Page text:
UK Parliament Q&A with IASB chairman

  • Sir David Tweedie (50x35) Image

08 Dec 2008

IASB Chairman Sir David Tweedie and others gave evidence at a hearing on the banking crisis conducted by the Treasury Committee of the United Kingdom Parliament on Tuesday 11 November 2008.

The Committee has released the Uncorrected Testimony (PDF 229k) of that portion of the hearing. Evidence presented by Sir David begins at Question 185. Presented below is Sir David's response to a question about whether the IASB inappropriately caved in to political pressure to amend IAS 39 for Reclassifications of Financial Assets to allow companies to stop measuring some financial assets at fair value.

Q186 Chairman: Sir David, 'spineless' and 'caved in'. Answer?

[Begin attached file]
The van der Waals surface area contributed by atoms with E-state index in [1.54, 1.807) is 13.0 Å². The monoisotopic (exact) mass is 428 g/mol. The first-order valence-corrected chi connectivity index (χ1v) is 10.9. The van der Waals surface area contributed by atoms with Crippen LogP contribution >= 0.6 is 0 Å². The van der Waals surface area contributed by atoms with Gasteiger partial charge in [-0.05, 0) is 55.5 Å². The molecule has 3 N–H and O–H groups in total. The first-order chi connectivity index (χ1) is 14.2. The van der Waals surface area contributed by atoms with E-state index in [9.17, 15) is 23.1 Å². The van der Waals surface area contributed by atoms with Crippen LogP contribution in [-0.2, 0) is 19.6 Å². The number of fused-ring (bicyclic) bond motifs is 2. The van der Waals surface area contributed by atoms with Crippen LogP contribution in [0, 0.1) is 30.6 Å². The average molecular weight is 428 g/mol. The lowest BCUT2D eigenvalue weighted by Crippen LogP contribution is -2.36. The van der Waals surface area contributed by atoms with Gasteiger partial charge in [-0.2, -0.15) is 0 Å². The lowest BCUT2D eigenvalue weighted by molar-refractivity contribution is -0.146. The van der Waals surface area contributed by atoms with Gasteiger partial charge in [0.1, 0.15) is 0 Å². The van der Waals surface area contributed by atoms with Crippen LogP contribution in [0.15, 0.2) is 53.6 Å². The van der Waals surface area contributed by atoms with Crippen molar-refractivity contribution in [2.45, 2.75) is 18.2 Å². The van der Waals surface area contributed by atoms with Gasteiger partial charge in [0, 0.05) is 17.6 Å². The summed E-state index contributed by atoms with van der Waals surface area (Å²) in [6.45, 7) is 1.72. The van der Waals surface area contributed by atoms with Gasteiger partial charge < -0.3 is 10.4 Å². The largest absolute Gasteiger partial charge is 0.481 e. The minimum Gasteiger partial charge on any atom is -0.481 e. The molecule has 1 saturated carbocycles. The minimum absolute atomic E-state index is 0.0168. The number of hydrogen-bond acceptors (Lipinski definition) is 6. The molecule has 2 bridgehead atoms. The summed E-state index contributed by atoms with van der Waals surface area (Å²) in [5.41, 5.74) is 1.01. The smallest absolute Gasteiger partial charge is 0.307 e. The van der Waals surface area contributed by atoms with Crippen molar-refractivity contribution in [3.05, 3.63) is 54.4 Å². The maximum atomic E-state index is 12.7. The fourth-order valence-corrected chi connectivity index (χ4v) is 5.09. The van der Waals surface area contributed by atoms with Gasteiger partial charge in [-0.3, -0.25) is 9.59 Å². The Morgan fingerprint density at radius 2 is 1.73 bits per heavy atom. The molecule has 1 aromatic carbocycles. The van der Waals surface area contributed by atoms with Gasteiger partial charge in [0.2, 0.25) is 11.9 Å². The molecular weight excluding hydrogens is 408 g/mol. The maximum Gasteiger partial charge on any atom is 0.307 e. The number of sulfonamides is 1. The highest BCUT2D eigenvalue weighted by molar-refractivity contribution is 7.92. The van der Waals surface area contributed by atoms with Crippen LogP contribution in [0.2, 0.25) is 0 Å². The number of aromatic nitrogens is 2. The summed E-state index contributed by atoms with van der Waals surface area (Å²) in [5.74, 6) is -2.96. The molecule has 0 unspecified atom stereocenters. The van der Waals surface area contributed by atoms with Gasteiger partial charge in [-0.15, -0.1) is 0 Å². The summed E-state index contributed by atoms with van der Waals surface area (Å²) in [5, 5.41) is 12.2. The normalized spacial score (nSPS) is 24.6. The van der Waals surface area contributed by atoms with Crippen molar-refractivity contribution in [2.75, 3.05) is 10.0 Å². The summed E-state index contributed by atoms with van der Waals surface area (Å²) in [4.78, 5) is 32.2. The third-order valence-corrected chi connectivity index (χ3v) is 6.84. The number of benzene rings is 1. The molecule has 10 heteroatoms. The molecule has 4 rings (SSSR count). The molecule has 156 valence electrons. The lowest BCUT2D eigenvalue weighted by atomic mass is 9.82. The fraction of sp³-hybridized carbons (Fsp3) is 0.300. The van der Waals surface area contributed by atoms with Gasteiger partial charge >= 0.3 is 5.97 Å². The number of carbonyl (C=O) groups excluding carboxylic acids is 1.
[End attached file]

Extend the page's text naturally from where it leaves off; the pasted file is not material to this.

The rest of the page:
Sir David Tweedie: I think we experienced something that, I hope, firstly, we never see again in standards setting, but I think there was just a blunt threat to blow the organisation away. That came very, very rapidly. We heard a speech by the Commissioner saying that he had legislation prepared to have a 'carve out' from part of our standards. They cannot put words in at the moment (though I suspect that might be thought about); they can only remove words, and what that would mean was they would be able to transfer out of things like the trading account into some other account – held for maturity, or whatever else – without any controls whatsoever. So companies could have taken items out of that, not at fair value, as we require, but they could have taken them out at original transaction price, for example. There were no disclosures; you would never know what had happened, and suddenly we would see all these losses flowing back in, if they did not think they had been impaired on a permanent basis. I think accounting in Europe would have been totally out of control if they had used the option to take the 'carve out'. Our problem was we originally intended to have at least a week to find out whether, in fact, we had managed to get our standards equivalent, as far as reclassification is concerned, with the United States. We did not have a week; we had only a matter of days. What we did is we contacted the American standards sector, the Securities and Exchange Commission in America, and the major accounting firms, and say: 'We think we have done it here. Is that right?' However, when we put it through – we put it through on the Monday and, if I remember rightly, the European Commission voted on the Tuesday or Wednesday – we had no time whatsoever for consultation. We explained at that meeting: 'If we find we have made a mistake, we are going to come back again'. In a way, we have got a mistake on the transition. That is what happens when you do not consult.

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